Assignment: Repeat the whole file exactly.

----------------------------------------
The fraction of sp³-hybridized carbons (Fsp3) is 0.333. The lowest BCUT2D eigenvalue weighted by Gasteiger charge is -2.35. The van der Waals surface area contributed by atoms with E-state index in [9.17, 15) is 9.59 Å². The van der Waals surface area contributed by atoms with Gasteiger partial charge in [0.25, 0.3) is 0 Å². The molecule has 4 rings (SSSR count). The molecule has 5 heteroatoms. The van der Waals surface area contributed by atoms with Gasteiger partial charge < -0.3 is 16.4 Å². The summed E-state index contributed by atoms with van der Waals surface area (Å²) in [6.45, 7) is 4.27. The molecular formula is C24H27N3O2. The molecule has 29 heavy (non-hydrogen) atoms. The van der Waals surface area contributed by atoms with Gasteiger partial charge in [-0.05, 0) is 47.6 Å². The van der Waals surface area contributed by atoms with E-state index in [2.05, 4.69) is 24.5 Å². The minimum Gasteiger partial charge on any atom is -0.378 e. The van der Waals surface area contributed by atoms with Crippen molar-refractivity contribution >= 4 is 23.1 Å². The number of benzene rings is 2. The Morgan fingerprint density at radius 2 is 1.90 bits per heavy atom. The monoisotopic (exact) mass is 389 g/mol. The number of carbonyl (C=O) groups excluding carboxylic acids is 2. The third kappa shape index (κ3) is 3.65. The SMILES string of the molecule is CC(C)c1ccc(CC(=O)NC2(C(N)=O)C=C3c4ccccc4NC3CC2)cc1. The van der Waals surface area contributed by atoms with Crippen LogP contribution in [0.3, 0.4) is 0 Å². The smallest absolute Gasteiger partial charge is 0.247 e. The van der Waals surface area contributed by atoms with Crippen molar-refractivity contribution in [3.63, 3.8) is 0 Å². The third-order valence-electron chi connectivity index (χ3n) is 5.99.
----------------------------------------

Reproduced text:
The fraction of sp³-hybridized carbons (Fsp3) is 0.333. The lowest BCUT2D eigenvalue weighted by Gasteiger charge is -2.35. The van der Waals surface area contributed by atoms with E-state index in [9.17, 15) is 9.59 Å². The van der Waals surface area contributed by atoms with Gasteiger partial charge in [0.25, 0.3) is 0 Å². The molecule has 4 rings (SSSR count). The molecule has 5 heteroatoms. The van der Waals surface area contributed by atoms with Gasteiger partial charge < -0.3 is 16.4 Å². The summed E-state index contributed by atoms with van der Waals surface area (Å²) in [6.45, 7) is 4.27. The molecular formula is C24H27N3O2. The molecule has 29 heavy (non-hydrogen) atoms. The van der Waals surface area contributed by atoms with Gasteiger partial charge in [-0.05, 0) is 47.6 Å². The van der Waals surface area contributed by atoms with E-state index in [2.05, 4.69) is 24.5 Å². The minimum Gasteiger partial charge on any atom is -0.378 e. The van der Waals surface area contributed by atoms with Crippen molar-refractivity contribution >= 4 is 23.1 Å². The number of benzene rings is 2. The Morgan fingerprint density at radius 2 is 1.90 bits per heavy atom. The monoisotopic (exact) mass is 389 g/mol. The number of carbonyl (C=O) groups excluding carboxylic acids is 2. The third kappa shape index (κ3) is 3.65. The SMILES string of the molecule is CC(C)c1ccc(CC(=O)NC2(C(N)=O)C=C3c4ccccc4NC3CC2)cc1. The van der Waals surface area contributed by atoms with Crippen LogP contribution in [0.3, 0.4) is 0 Å². The smallest absolute Gasteiger partial charge is 0.247 e. The van der Waals surface area contributed by atoms with Crippen molar-refractivity contribution in [3.63, 3.8) is 0 Å². The third-order valence-electron chi connectivity index (χ3n) is 5.99.